Special taxing districts the City of Tulsa uses to support new developments brought in 30% less than expected in fiscal year 2020.
Property and sales tax collections for seven tax increment financing, or TIF, districts administered by the Tulsa Industrial Authority were under $1.7 million. Based on projections, officials expected $2.4 million.
Most downtown TIFs contain at least one hotel. City Economic Development Economist Mike Dickerson said a drop in tourism during the coronavirus pandemic hurt them.
"Those properties were actually valued lower than anticipated from the 2019 tax rolls. Some of those were significant enough to actually move the entire district’s expected balance to be much, much lower than our June projection," Dickerson said.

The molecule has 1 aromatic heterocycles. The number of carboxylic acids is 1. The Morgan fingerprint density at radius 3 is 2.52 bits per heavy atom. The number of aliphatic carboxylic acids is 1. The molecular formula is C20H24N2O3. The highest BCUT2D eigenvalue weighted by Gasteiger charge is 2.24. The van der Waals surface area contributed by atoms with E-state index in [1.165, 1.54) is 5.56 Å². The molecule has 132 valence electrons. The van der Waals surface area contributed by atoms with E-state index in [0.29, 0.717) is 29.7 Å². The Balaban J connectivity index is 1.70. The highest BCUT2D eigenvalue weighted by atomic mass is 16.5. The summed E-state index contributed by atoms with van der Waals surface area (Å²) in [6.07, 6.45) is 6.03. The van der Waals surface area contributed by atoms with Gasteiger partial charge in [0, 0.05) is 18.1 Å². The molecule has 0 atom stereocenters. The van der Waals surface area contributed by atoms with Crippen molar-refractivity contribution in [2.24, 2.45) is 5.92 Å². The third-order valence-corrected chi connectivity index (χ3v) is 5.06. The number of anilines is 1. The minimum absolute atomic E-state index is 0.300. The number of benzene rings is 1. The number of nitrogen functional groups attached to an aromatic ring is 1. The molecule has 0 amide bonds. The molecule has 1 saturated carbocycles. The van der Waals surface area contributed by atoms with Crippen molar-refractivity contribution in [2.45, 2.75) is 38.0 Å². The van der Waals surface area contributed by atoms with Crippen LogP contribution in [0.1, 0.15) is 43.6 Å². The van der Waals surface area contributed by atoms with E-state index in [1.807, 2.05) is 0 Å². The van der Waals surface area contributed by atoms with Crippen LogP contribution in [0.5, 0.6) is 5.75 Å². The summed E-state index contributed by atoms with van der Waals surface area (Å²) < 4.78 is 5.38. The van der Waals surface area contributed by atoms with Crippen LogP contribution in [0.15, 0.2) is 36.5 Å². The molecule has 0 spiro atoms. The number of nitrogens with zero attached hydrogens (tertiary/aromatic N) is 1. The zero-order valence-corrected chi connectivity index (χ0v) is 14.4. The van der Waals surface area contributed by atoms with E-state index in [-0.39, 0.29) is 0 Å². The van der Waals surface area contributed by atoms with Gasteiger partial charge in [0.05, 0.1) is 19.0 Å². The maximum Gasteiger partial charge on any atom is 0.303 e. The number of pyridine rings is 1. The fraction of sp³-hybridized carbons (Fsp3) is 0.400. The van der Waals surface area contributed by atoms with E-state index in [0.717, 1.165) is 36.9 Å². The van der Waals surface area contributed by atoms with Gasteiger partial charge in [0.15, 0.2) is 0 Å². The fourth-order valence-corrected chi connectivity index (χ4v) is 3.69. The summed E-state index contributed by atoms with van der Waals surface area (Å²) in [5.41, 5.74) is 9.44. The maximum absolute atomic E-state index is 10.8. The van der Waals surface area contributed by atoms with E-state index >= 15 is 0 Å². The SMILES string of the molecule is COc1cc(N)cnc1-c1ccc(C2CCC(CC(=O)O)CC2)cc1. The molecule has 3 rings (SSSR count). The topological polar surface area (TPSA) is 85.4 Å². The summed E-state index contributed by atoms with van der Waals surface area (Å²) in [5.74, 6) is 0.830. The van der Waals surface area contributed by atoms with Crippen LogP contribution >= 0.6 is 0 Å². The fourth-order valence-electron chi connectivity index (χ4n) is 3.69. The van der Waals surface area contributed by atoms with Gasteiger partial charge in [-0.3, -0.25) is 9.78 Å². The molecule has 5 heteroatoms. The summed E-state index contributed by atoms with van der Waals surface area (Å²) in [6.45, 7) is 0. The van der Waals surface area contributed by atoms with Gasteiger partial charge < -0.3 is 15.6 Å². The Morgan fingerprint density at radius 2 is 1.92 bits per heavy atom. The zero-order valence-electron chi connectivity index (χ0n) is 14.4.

The worst-performing TIF was downtown near ONEOK Field. It brought in $23,374 out of a projected $371,416.
City Chief of Economic Development Kian Kamas said her department, which receives TIF funding, tried to account for any potential shortfall.
"We were more conservative in the amount that we assumed we would essentially bill to TIA given the likelihood that we would face this type of instability," Kamas said.
Another issue was some projects are not on the tax rolls yet.